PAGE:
We’ll have a few other sorts of posts going up this week (like maybe, finally, a few new book reviews—this fall has been rather rough on our schedule, but I have pieces in the works on Anonymous Celebrity by Ignacio de Loyola Brandao, The Informers by Juan Gabriel Vasquez, and Running Away by Jean-Philippe Toussaint), but for the most part, I think I want to explore some of the ideas, themes, events, and jokes of the French Study Trip I was on last week.
And unlike my normal long, multi-part posts that are organized in some semi-coherent format, I think I’m going to go all Parisian on this experience and just start from a few simple diagrams and see where everything leads me. I can already feel a record number of digressions coming on . . .
But actually, this is an important point: When we were at our first lunch, I sat across from Aimee from the Maison des Cultures du Monde (the organization responsible for the program itinerary) who got to talking about her school experience at a bilingual school where some classes were taught in French, others in English. The differences in the two sorts of classes went beyond language to conceptual structures though. In English classes, essays had strong theses that were stated up front, backed by three or more pertinent examples, concluded in a precise, summarizing form. In French classes, essays started from point A with a question, then drifted, touching on various points and hopefully coming to some sort of opinion/answer about the original question by the end.
I know, I know, that’s so French, but also starts to sort of explains the reasons why both American and French readers are so dismissive of contemporary French literature. I can’t tell you how many times people—publishers, editors, critics, ministry officials—made self-deprecating comments about how French literature (especially post-Nouveau Roman) was self-indulgent and written for other intellectuals, not for readers.
Personally, I don’t think this is very fair . . . Writers like Jean-Philippe Toussaint, like Jean Echenoz, like Lydie Salvayre, like Mathias Enard, have created interesting, readable books that are rather engaging. But they do tend to drift . . . The other French book I’m reading right now — Jacques Roubaud’s The Loop — is almost a perfect example of the overly-intellectualized writing that contemporary readers shy away from. Not that The Loop isn’t good — it’s pretty damn fantastic, in fact — but it’s a book without a solid, singular plot/thesis that can be traced from point A to point B to point C.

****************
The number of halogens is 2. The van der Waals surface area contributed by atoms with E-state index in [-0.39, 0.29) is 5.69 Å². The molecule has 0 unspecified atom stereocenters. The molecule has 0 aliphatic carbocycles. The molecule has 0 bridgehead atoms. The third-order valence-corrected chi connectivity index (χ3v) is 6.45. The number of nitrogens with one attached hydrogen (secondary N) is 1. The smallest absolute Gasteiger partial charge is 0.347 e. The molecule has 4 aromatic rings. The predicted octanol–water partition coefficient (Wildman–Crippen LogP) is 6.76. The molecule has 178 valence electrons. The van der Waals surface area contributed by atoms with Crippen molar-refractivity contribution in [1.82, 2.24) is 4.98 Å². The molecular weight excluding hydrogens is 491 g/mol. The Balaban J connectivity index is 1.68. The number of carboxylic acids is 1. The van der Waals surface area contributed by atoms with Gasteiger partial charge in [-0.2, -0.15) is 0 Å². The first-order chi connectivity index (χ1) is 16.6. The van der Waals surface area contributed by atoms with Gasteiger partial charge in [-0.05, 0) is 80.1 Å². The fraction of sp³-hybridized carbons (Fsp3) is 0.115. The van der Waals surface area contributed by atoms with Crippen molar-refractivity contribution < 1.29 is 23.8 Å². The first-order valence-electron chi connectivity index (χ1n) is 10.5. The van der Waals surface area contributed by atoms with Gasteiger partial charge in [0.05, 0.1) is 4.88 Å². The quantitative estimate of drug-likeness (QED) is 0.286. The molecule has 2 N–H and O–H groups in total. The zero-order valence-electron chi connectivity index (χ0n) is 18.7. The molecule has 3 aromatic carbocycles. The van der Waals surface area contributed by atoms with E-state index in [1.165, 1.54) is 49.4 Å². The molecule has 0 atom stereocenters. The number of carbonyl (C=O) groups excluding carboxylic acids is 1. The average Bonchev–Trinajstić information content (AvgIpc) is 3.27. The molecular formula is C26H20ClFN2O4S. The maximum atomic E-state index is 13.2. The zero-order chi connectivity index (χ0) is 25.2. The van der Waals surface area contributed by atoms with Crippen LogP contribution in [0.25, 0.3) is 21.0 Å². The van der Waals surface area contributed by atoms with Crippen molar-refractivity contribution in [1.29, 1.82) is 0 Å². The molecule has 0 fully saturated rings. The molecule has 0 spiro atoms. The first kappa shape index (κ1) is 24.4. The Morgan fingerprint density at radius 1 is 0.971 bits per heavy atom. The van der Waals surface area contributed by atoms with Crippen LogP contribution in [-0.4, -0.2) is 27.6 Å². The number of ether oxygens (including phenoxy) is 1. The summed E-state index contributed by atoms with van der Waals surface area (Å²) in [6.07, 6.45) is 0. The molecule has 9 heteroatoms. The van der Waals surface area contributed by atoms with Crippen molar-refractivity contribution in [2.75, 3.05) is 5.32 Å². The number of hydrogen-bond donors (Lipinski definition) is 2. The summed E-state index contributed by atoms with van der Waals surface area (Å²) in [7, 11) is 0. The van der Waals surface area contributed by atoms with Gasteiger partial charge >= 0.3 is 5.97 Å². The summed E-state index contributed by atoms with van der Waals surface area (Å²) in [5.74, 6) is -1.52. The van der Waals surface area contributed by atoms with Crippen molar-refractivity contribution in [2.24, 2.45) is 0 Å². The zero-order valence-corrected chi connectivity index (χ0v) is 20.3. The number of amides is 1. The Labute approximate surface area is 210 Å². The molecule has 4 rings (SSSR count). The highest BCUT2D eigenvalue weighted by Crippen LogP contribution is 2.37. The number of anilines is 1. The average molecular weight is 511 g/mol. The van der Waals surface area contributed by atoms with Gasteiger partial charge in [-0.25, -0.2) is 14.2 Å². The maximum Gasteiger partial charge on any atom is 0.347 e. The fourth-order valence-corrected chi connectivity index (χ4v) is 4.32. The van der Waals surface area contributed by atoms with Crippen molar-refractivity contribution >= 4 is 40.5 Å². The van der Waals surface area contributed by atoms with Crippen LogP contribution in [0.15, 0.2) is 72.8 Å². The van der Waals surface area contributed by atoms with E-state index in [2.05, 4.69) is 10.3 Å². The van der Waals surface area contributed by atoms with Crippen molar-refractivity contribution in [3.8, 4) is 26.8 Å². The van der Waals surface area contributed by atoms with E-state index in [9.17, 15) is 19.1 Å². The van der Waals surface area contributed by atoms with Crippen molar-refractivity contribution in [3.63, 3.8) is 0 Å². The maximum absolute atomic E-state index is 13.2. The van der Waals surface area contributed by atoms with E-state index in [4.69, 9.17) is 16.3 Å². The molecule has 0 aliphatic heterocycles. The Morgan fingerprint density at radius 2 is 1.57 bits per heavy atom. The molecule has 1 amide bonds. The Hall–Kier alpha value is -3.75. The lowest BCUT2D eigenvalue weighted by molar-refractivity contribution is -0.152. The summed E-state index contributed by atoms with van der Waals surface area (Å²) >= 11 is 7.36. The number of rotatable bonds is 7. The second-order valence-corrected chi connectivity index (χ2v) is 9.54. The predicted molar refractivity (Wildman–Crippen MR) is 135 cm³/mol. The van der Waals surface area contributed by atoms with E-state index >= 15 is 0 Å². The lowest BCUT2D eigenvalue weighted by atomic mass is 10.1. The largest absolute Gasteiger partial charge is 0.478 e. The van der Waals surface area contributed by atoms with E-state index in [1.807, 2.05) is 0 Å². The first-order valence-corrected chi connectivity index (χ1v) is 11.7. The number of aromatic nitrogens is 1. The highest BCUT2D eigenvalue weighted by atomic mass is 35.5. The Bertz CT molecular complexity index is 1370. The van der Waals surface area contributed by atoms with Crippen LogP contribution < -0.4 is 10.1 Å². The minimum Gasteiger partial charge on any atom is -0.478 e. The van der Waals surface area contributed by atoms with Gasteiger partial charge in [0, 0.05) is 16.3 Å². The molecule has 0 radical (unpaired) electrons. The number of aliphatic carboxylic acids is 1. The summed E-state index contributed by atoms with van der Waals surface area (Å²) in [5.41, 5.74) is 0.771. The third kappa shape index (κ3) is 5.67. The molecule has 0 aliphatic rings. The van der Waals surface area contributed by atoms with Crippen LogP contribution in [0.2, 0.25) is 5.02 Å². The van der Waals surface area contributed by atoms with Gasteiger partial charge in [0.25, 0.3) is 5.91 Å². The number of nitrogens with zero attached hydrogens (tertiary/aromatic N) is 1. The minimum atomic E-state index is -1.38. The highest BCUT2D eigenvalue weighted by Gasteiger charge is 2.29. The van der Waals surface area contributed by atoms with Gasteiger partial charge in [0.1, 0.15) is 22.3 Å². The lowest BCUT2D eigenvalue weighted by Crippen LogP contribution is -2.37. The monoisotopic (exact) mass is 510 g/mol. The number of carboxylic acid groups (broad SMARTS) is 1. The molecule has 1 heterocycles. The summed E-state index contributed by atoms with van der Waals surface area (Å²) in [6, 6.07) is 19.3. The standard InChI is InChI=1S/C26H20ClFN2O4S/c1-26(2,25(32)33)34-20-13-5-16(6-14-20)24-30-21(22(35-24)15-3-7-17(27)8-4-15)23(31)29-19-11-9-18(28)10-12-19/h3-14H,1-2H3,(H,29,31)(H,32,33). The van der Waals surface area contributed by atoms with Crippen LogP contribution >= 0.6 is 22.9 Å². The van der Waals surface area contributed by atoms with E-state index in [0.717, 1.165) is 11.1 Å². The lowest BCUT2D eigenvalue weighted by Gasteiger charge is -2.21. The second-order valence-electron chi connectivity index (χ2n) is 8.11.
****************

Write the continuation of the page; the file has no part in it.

This is something I’ve noticed all over the world during my various editorial travels: Wherever I go, it seems that the local publishers apologize for the recent literary history (“during the 70s, our writers were rather, um, how should I put it, experimental, but now . . .”) and claim that the more contemporary writers are heavily influenced by the American and British writers that have been published in translation (“he’s like an Icelandic/German/Czech/French Jonathan Franzen!”).
To get back on track and to provide a bit more of a framework: This week-long study trip was organized by the French-American Foundation (and the amazing Emma Archer), the French Ministry of Culture & Communication, and the Maison des Cultures du Monde (special shout-out to Juliette Farcy and Mariska de Jonge), to provide seven American publishing professionals (myself, Molly Barton from Penguin, Julia Cheiffetz from HarperStudio, Eli Horowitz from McSweeney’s, Maja Thomas from Hachette, and Todd Zuniga from Opium) with an opportunity to explore the future of publishing on both sides of the Atlantic, especially in relation to the growing eBook market. Over the course of the trip we met with government officials, publishers, bookstores, database developers, people who create eBook platforms, magazine editors, and each other to talk about business models, gadgets, economic theories, and literature.